Marc Ribot’s Ceramic Dog

YRU Still Here?
(Northern Spy)

To cop an apt cliché, Marc Ribot has long been an interesting bunch of people.

He’s a powerhouse, but also a primal guitarist, ever-restless composer and ace sideman for John Zorn, Tom Waits, Elvis Costello and other crafty pop players. Many of those personae are freely and unapologetically channeled into his band Ceramic Dog, a trio with bite and insight, a place where punk and funk, echoes of Captain Beefheart, jazz, fusion and Latin pulses live together—artfully, if not peacefully.

“Peaceful” just isn’t in his vocabulary for YRU Still Here, the band’s first release since 2013’s Your Turn.

With the Dog, Ribot emerges, again, as a kind of musical rebel with claws, unleashing the punkish intensity lurking within the guitarist’s musical world, and with a pair of natural, empathetic allies—bassist and multi-instrumentalist foil Shahzad Ismaily, and drummer Ches Smith, whose versatility in and out of the jazz and rock realms has made him a regular Ribot collaborator. This fired-up format, flavored and roughed-up by vintage synth noises, occasional horns and other odd color scheming, amounts to something new—and even something new within Ribot’s world of ideas.

Listeners get an idea of what’s in store with the snarling textures and lyrical sentiments of the opening track, “Personal Nancy,” with the leader bellowing, “I got a right to scream like an idiot/I got a right to bitch and moan/I got a right to yell like a stuck pig at the Walmart checkout counter.” Members of the group freely exercise their right to express themselves elsewhere, from the chant-like “Muslim Jewish Resistance” to the Latin-groove-powered tale of bullying, “Pennsylvania 6 6666,” and the anti-anti-immigration rant of the short and punky “Fuck La Migra.”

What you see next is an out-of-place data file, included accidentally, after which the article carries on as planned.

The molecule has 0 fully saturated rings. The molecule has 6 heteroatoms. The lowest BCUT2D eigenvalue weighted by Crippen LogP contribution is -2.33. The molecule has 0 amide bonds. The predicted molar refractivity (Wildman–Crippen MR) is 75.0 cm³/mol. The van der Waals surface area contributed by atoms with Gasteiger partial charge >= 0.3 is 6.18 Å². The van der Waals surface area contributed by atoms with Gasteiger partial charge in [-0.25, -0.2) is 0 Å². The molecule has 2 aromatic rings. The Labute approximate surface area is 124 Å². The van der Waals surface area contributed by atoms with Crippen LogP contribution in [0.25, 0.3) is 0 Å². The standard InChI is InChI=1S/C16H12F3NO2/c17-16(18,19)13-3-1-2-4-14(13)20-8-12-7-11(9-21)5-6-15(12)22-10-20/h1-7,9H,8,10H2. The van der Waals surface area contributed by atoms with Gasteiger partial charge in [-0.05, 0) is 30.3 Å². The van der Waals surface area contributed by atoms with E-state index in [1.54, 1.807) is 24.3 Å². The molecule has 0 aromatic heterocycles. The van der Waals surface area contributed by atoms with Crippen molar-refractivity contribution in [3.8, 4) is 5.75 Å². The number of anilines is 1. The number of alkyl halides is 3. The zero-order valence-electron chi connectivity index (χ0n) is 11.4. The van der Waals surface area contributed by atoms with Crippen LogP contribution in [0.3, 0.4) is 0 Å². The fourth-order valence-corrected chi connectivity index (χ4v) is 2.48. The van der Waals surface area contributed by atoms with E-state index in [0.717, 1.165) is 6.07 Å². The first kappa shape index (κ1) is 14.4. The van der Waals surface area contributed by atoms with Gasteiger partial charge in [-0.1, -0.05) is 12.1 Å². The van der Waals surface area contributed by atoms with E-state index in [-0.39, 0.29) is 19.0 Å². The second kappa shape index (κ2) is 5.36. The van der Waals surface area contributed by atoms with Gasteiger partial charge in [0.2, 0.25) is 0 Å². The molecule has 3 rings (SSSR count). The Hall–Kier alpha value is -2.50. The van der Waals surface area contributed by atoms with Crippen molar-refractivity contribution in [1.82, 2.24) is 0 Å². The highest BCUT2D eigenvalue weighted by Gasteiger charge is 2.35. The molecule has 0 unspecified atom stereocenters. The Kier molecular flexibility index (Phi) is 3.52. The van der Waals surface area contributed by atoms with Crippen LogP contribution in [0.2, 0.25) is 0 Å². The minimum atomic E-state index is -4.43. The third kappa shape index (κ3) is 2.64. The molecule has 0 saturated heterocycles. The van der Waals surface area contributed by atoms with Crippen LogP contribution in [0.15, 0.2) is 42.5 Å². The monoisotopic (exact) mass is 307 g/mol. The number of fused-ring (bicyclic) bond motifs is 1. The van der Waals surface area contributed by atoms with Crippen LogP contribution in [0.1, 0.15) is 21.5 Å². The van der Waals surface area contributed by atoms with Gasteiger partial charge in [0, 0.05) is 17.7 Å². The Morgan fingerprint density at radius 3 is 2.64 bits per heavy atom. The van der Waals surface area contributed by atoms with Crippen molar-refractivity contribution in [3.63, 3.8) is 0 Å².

Of late, Ribot has been experimenting with spoken-word concepts, sometimes at the expense of his strongest suit, as a distinctive guitarist and instrumentalist. But Ceramic Dog, which tends to steer away from guitar muscularity in favor of songs and vibes, represents a successful and inventive merger of his impulses, from his David Thomas-like holler to the sonic pleasures of “Agnes.” In other idiom-hopping, the trio goes all Funkadelic on “Oral Sidney With A U” and “Freak Freak Freak On The Periphique” and merges surf rock and retro sci-fi on the closer, “Rawhide.”

Ceramic Dog is a fascinating new wrinkle in the diverse terrain of the decades-deep Ribot bandscape, going back to his groups The Rootless Cosmopolitans, Los Cubanos Postizos and The Young Philadelphians. This time out, he and his crew have mustered an angry, righteously indignant, sonically feverish and engaging variation on the party-band tradition, lined with a fresh brand of catharsis.



On Sale Now
August 2018
Vijay Iyer
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